A United Nations (UN) housing expert has dubbed New Zealand’s housing crisis a “human rights crisis”, and is calling on the Government to consider imposing a capital gains tax and rent freezes.
Concluding a 10-day long investigation into housing in New Zealand, UN Special Rapporteur on the right to housing, Leilani Farha, said: “It is not clear to me that the Government has pursued all options to address the housing crisis.
“It will take courage and new ideas, and it may require taking what are perceived as politically unpopular decisions, such as imposing a capital gains tax on the sale of residential properties, rent freezes, innovative uses of vacant homes, and tighter regulation of short-term rental platforms.”
Farha, whose visit was organised by the Government, said the Government had taken important steps to improve the country’s housing problems, but a more “ambitious, innovative and courageous” approach was needed to address the root causes.
“At the root of the crisis is a speculative housing market that has been supported by successive governments who have promoted home ownership as an investment, while until recently discontinuing the provision of social housing and providing inadequate tenant protection,” she said.
“When one in every hundred people is homeless, half of whom are under 25 years; when thousands are living in vehicles or housed in motels provided by the State; when houses are in such disrepair that they cause otherwise preventable illness and disease; and when middle income earners are finding it difficult to afford an accessible and decent home, the result is not just a housing crisis, it is a human rights crisis of significant proportions.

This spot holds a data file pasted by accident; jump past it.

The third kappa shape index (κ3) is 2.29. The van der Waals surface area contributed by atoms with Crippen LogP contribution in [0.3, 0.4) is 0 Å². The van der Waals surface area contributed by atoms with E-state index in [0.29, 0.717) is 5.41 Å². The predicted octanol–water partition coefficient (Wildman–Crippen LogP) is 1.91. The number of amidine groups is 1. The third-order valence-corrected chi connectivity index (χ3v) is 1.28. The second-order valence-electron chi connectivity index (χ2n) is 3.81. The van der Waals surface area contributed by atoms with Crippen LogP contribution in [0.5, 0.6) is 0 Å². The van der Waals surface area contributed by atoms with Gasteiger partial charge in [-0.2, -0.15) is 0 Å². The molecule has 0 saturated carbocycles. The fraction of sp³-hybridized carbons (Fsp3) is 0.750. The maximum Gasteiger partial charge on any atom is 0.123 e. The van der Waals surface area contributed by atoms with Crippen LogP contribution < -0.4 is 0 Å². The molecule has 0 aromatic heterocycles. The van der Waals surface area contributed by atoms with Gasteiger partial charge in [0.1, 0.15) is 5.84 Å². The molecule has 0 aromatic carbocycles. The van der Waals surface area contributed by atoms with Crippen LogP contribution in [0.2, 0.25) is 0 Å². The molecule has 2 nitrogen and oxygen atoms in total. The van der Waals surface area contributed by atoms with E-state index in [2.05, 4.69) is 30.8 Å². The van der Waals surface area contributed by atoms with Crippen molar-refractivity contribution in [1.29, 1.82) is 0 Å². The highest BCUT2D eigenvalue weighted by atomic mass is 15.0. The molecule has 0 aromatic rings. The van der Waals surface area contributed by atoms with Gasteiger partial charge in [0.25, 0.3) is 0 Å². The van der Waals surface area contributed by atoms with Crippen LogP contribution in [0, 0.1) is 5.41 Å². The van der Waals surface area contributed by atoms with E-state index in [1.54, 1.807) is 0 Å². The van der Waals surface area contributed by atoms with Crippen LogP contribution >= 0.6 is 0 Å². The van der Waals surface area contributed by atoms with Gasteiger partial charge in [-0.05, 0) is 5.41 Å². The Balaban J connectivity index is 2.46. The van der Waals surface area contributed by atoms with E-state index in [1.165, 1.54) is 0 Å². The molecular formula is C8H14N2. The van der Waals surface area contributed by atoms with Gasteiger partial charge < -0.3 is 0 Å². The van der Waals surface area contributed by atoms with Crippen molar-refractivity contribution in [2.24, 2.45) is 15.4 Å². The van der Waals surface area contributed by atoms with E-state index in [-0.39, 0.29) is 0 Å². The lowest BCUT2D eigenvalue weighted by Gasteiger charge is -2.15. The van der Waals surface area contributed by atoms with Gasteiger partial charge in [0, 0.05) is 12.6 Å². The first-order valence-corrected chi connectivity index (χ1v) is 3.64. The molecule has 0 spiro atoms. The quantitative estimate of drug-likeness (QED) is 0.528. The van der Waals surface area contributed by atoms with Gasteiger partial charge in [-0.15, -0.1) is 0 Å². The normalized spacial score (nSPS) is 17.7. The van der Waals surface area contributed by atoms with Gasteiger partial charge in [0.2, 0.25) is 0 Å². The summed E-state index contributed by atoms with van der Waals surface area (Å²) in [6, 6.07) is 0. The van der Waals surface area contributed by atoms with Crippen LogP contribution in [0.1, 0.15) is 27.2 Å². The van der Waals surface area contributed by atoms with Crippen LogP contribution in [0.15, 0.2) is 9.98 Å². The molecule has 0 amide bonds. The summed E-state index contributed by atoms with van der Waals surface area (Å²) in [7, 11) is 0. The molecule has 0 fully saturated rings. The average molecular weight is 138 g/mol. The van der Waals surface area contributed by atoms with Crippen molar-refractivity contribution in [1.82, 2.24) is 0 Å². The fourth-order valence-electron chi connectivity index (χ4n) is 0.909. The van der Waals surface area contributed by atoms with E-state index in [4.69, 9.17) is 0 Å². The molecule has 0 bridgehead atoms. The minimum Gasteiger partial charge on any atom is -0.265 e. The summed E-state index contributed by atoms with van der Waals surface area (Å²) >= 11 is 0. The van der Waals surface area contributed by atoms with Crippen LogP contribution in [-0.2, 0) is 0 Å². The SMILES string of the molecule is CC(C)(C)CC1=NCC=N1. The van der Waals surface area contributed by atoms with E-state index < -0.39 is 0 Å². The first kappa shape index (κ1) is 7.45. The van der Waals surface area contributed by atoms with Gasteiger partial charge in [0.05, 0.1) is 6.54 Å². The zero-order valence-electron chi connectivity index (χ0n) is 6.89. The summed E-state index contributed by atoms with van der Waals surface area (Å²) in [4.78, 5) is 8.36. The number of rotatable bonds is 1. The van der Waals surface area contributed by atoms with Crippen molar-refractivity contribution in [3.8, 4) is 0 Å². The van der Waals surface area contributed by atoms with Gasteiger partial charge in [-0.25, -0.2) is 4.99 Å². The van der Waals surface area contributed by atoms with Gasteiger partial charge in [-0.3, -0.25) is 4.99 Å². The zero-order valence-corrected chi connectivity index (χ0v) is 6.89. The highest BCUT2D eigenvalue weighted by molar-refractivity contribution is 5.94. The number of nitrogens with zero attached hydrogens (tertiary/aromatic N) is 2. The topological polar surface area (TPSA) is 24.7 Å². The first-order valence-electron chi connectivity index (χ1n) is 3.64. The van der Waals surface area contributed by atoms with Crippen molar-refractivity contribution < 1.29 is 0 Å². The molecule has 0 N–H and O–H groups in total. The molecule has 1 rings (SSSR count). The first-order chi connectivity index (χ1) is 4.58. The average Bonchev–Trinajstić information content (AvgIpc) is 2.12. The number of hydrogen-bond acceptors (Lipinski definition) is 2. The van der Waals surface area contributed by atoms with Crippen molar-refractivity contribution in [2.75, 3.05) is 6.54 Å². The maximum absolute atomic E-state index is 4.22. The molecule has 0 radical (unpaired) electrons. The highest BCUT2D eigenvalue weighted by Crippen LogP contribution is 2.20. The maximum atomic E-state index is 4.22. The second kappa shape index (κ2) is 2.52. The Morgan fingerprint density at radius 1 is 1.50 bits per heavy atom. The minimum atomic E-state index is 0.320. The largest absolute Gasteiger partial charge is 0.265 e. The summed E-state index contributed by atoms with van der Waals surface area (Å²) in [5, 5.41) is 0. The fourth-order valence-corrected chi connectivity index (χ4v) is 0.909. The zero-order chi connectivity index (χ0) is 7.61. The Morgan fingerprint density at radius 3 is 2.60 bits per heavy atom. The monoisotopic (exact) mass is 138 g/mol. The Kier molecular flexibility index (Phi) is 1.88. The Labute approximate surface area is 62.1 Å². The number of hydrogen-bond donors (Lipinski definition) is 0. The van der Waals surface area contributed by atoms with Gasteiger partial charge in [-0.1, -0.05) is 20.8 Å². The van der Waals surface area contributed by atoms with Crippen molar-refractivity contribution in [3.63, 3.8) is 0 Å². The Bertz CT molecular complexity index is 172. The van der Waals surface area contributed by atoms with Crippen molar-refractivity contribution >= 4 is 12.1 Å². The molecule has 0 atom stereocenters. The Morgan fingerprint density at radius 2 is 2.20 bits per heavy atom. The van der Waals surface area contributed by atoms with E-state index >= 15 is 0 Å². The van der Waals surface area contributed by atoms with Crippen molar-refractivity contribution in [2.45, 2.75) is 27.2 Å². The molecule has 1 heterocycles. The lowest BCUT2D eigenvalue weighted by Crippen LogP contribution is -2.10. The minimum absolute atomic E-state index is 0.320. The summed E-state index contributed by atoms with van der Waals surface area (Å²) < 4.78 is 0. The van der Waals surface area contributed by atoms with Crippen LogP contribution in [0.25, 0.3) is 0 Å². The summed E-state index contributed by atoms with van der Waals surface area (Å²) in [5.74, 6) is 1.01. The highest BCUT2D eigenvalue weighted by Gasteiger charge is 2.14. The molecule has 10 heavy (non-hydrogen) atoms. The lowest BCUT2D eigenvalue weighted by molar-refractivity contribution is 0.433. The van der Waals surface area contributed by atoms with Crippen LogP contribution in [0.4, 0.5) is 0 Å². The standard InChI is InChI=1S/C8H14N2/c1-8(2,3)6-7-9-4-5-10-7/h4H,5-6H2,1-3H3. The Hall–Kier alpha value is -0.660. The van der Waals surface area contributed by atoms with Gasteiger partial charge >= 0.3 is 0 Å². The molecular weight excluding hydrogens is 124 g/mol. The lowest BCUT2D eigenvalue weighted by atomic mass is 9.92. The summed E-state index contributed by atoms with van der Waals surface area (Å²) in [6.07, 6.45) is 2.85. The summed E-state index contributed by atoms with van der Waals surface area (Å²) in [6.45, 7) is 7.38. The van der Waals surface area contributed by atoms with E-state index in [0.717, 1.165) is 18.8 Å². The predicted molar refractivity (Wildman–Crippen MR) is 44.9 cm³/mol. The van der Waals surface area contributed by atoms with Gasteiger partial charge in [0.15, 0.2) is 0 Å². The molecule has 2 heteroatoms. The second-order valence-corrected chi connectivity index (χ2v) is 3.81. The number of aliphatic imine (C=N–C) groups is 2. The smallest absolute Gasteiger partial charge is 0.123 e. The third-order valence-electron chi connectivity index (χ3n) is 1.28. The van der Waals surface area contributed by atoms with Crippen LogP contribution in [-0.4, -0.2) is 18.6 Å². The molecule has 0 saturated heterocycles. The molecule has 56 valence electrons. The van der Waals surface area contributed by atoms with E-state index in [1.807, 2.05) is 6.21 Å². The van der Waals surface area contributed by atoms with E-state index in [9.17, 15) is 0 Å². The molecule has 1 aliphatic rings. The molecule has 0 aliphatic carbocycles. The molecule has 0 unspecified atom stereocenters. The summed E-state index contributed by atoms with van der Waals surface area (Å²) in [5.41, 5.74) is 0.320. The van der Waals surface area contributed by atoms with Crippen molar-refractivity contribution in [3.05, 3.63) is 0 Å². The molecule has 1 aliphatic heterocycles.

“These conditions indicate not only violations of the right to housing, but also of the right to health, security and life.”
Farha said the situation hit the most marginalized the hardest: Māori, Pacific peoples, people with disabilities, single parents, LGBTQI+, immigrants and others.
“A human rights crisis demands a human rights response. The Government must recognise in national law that housing is a fundamental human right requiring legal protection,” she said.
“In my view New Zealand must also adopt a comprehensive rights-based housing strategy that focuses on structural changes and that sets short- and long-term targets and establishes monitoring and accountability mechanisms.
“It is encouraging that the Waitangi Tribunal will undertake a housing inquiry. I would hope that the inquiry would be informed by the United Nations Declaration on the Rights of Indigenous Peoples, which provides a right to be actively involved in housing programmes affecting them and to administer those through their own institutions.”